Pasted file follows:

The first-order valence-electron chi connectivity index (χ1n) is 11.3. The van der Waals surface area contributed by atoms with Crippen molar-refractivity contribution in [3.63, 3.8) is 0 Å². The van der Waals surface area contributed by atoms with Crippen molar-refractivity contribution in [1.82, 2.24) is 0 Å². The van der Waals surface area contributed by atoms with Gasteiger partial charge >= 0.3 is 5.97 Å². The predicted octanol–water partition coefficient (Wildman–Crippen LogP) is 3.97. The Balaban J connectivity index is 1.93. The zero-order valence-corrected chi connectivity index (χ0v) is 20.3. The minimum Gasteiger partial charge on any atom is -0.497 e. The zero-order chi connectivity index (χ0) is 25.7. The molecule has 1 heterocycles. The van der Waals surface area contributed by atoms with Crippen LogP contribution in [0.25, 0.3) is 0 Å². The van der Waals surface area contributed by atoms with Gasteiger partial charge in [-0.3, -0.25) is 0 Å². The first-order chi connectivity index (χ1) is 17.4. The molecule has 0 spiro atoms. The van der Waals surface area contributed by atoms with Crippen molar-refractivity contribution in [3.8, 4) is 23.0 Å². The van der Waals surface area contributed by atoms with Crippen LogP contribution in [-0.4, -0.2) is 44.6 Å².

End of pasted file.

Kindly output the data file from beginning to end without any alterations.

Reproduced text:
The first-order valence-electron chi connectivity index (χ1n) is 11.3. The van der Waals surface area contributed by atoms with Crippen molar-refractivity contribution in [3.63, 3.8) is 0 Å². The van der Waals surface area contributed by atoms with Crippen molar-refractivity contribution in [1.82, 2.24) is 0 Å². The van der Waals surface area contributed by atoms with Gasteiger partial charge >= 0.3 is 5.97 Å². The predicted octanol–water partition coefficient (Wildman–Crippen LogP) is 3.97. The Balaban J connectivity index is 1.93. The zero-order valence-corrected chi connectivity index (χ0v) is 20.3. The minimum Gasteiger partial charge on any atom is -0.497 e. The zero-order chi connectivity index (χ0) is 25.7. The molecule has 1 heterocycles. The van der Waals surface area contributed by atoms with Crippen LogP contribution in [0.25, 0.3) is 0 Å². The van der Waals surface area contributed by atoms with Gasteiger partial charge in [-0.3, -0.25) is 0 Å². The first-order chi connectivity index (χ1) is 17.4. The molecule has 0 spiro atoms. The van der Waals surface area contributed by atoms with Crippen molar-refractivity contribution in [3.8, 4) is 23.0 Å². The van der Waals surface area contributed by atoms with Crippen LogP contribution in [-0.4, -0.2) is 44.6 Å².